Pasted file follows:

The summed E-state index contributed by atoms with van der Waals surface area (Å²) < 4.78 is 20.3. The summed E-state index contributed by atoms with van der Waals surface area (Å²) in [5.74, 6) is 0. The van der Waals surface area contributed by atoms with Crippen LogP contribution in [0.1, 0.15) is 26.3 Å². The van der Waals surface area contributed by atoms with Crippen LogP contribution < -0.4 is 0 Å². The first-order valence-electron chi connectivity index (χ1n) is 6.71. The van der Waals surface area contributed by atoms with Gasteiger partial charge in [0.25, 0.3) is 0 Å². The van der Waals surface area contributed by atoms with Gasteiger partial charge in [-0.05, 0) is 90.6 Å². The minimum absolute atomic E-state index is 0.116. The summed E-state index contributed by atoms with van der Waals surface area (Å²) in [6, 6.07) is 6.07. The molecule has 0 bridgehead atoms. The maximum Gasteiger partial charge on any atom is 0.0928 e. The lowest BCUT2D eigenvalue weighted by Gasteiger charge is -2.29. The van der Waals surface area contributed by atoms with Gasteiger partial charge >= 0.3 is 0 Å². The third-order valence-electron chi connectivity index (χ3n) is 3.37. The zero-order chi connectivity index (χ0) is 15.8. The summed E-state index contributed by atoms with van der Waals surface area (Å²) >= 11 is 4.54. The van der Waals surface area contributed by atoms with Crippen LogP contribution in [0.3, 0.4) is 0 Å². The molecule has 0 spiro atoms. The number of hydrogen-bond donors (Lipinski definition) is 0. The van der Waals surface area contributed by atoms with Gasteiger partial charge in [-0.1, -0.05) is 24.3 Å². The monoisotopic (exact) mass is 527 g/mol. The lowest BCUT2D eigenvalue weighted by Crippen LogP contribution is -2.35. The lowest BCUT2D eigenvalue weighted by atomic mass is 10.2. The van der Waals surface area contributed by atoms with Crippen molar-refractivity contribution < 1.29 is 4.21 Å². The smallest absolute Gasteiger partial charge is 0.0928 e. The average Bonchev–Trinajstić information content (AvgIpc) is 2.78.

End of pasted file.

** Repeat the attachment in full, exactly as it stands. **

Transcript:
The summed E-state index contributed by atoms with van der Waals surface area (Å²) < 4.78 is 20.3. The summed E-state index contributed by atoms with van der Waals surface area (Å²) in [5.74, 6) is 0. The van der Waals surface area contributed by atoms with Crippen LogP contribution in [0.1, 0.15) is 26.3 Å². The van der Waals surface area contributed by atoms with Crippen LogP contribution < -0.4 is 0 Å². The first-order valence-electron chi connectivity index (χ1n) is 6.71. The van der Waals surface area contributed by atoms with Gasteiger partial charge in [0.25, 0.3) is 0 Å². The van der Waals surface area contributed by atoms with Gasteiger partial charge in [-0.05, 0) is 90.6 Å². The minimum absolute atomic E-state index is 0.116. The summed E-state index contributed by atoms with van der Waals surface area (Å²) in [6, 6.07) is 6.07. The molecule has 0 bridgehead atoms. The maximum Gasteiger partial charge on any atom is 0.0928 e. The lowest BCUT2D eigenvalue weighted by Gasteiger charge is -2.29. The van der Waals surface area contributed by atoms with Gasteiger partial charge >= 0.3 is 0 Å². The third-order valence-electron chi connectivity index (χ3n) is 3.37. The zero-order chi connectivity index (χ0) is 15.8. The summed E-state index contributed by atoms with van der Waals surface area (Å²) >= 11 is 4.54. The van der Waals surface area contributed by atoms with Crippen LogP contribution in [0.3, 0.4) is 0 Å². The molecule has 0 spiro atoms. The number of hydrogen-bond donors (Lipinski definition) is 0. The van der Waals surface area contributed by atoms with Gasteiger partial charge in [-0.1, -0.05) is 24.3 Å². The monoisotopic (exact) mass is 527 g/mol. The lowest BCUT2D eigenvalue weighted by Crippen LogP contribution is -2.35. The lowest BCUT2D eigenvalue weighted by atomic mass is 10.2. The van der Waals surface area contributed by atoms with Crippen molar-refractivity contribution < 1.29 is 4.21 Å². The smallest absolute Gasteiger partial charge is 0.0928 e. The average Bonchev–Trinajstić information content (AvgIpc) is 2.78.